Day 12 of the Unplugged Wilderness Trek was very relaxed. Well, at least it was for me given I’d already spent a few days in Kulusuk before the trek. A long breakfast followed by hanging out chatting, followed by a guided tour of the Kulusuk Museum.
This is a really cool museum that shows a variety of aspects relating to the Tunumiit Inuit way of life on the remote east coast of Greenland.
Most of the items belong to previous generations of the family who established and currently run the museum – Justine and Frederick Boassen. Frederick (who showed us around) was great at explaining not only what each of the items were and how they were used, but the family stories behind them as well.
For example, this display of feet and other animal parts showcases several of the “kills” their son had made growing up. His grandmother was so proud of him, she saved everything and put this together.
There is also a re-creation of the interior of a winter house
and skulls of Polar Bears!
They also had Tupilaks and other locally handmade items for sale, but I still had my heart set on the Tupilak I’d seen in Kulusuk airport.
Maxime ferried our luggage out to the airport while we made the ~2km hike against a biting wind.
I checked in for the flight and then got chatting with Jóhanna, so by the time I went through customs to the departure gate – they were already boarding the plane! But my Tupilak??!! My passport stamp from Greenland??!!
Clearly, I’m just going to have to return…
Seriously cool idea by Air Iceland Connect on the flight back to Reykjavik! They’d only just started this program of a communal diary so I was the first to put an entry in the one that was in the seat pocket in front of me. Yet another reason to return … to see what stories others have added. Love, love, love this idea!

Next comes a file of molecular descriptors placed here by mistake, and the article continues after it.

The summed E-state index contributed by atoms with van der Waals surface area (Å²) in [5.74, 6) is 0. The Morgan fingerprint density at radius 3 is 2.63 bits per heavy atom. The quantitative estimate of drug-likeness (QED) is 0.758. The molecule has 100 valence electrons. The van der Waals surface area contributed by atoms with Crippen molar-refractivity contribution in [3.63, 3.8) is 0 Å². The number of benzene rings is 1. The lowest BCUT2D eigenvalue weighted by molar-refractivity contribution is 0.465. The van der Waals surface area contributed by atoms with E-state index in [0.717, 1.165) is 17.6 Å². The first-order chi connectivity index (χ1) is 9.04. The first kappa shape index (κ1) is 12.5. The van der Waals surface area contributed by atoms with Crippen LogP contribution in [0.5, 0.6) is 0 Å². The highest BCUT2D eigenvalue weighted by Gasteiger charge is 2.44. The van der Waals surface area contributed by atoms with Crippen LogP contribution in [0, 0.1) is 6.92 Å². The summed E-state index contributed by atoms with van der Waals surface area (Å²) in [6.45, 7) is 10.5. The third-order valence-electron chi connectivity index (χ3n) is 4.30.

We arrived in Reykjavik and it was time to say goodbye to my awesome trekking companions, who I really enjoyed spending the last 12 days with. Always a sad moment, given how much you share with each other over the course of the trek.
In short, if you love long-distance treks in remote places, the Unplugged Wilderness Trek is absolutely brilliant. It’s not a difficult hike if you are relatively fit and used to trekking (at least not with the conditions we had), and you pass through some truly spectacular scenery.
The equipment and support provided by Greenland Adventures is fantastic, the camping arrangements are really comfortable, the food ranges from fantastic through to OK (sorry Maxime, I really don’t like porridge 🙁 , even Nutella can’t save it), and the chance to see this seldom-visited part of Greenland is incredible. Yes it is expensive. But absolutely worth it!
Special thanks to our guide, Maxime Poncet, who turned the trip into something much more than I could ever have expected. Your ability to get everyone talking, interesting stories, and never-ending patience and good cheer (even in the face of freezing rivers) set us up to have a really wonderful time together as a group – something appreciated by us all.
Read more about the Unplugged Wilderness Trek
If this post has piqued your curiosity about hiking and trekking in East Greenland, read about the rest of my adventure on the the 12-day Unplugged Wilderness Tour with Greenland Adventures:
- Day 1 – Tasiilaq to Kulusuk and along the Sermiligaaq Fjord
- Day 2 – Hike to the Karale Glacier
- Day 3 – Hike to the lookout over Sermiligaaq Fjord and Karale Fjord
- Day 4 – Karale Fjord camp to Beach camp
- Day 5 – Beach camp to Bluie East Two
- Day 6 – Bluie East Two along the Ikateq strait to the Tunu Fjord
- Day 7 – Tunup Kua Valley to Tasiilaq Fjord
- Day 8 – Along the Tasiilaq Fjord
- Day 9 – Tasiilaq Fjord to Tasiilaq Mountain Hut
- Day 10 – Tasiilaq Mountain Hut
- Day 11 – Tasiilaq Mountain Hut to Tasiilaq Fjord to Kulusuk
- Day 12 – Kulusuk to Reykjavik
- Video Slideshow – of some of my favourite images
If it has sparked an interest in Greenland more generally, learn more about this amazing country at Visit Greenland, and check out the wide range of tours of all kinds (not just hiking and trekking) at Guide to Greenland.